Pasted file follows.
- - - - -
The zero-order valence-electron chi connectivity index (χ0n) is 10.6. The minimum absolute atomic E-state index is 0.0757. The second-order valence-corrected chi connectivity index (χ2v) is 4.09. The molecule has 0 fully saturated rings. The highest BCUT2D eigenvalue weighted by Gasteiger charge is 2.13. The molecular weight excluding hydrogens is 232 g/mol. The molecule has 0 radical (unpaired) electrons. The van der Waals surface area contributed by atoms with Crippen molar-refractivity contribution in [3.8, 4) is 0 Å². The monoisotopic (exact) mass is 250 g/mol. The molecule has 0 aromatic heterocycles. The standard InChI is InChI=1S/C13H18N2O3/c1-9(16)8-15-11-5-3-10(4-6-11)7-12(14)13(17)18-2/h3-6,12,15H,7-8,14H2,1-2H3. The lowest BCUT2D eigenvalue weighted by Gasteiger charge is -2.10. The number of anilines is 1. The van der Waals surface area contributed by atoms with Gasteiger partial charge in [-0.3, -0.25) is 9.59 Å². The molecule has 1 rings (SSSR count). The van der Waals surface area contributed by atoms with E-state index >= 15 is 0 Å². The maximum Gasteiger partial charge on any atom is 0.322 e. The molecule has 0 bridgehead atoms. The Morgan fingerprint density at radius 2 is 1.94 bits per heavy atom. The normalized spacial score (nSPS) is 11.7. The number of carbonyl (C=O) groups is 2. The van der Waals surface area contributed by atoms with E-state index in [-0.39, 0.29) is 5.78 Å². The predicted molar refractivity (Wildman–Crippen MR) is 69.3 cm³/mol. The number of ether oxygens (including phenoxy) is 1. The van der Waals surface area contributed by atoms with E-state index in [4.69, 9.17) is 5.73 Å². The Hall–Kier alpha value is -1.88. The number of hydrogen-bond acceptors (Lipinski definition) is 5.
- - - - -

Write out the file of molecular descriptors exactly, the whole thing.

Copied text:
The zero-order valence-electron chi connectivity index (χ0n) is 10.6. The minimum absolute atomic E-state index is 0.0757. The second-order valence-corrected chi connectivity index (χ2v) is 4.09. The molecule has 0 fully saturated rings. The highest BCUT2D eigenvalue weighted by Gasteiger charge is 2.13. The molecular weight excluding hydrogens is 232 g/mol. The molecule has 0 radical (unpaired) electrons. The van der Waals surface area contributed by atoms with Crippen molar-refractivity contribution in [3.8, 4) is 0 Å². The monoisotopic (exact) mass is 250 g/mol. The molecule has 0 aromatic heterocycles. The standard InChI is InChI=1S/C13H18N2O3/c1-9(16)8-15-11-5-3-10(4-6-11)7-12(14)13(17)18-2/h3-6,12,15H,7-8,14H2,1-2H3. The lowest BCUT2D eigenvalue weighted by Gasteiger charge is -2.10. The number of anilines is 1. The van der Waals surface area contributed by atoms with Gasteiger partial charge in [-0.3, -0.25) is 9.59 Å². The molecule has 1 rings (SSSR count). The van der Waals surface area contributed by atoms with E-state index >= 15 is 0 Å². The maximum Gasteiger partial charge on any atom is 0.322 e. The molecule has 0 bridgehead atoms. The Morgan fingerprint density at radius 2 is 1.94 bits per heavy atom. The normalized spacial score (nSPS) is 11.7. The number of carbonyl (C=O) groups is 2. The van der Waals surface area contributed by atoms with E-state index in [-0.39, 0.29) is 5.78 Å². The predicted molar refractivity (Wildman–Crippen MR) is 69.3 cm³/mol. The number of ether oxygens (including phenoxy) is 1. The van der Waals surface area contributed by atoms with E-state index in [4.69, 9.17) is 5.73 Å². The Hall–Kier alpha value is -1.88. The number of hydrogen-bond acceptors (Lipinski definition) is 5.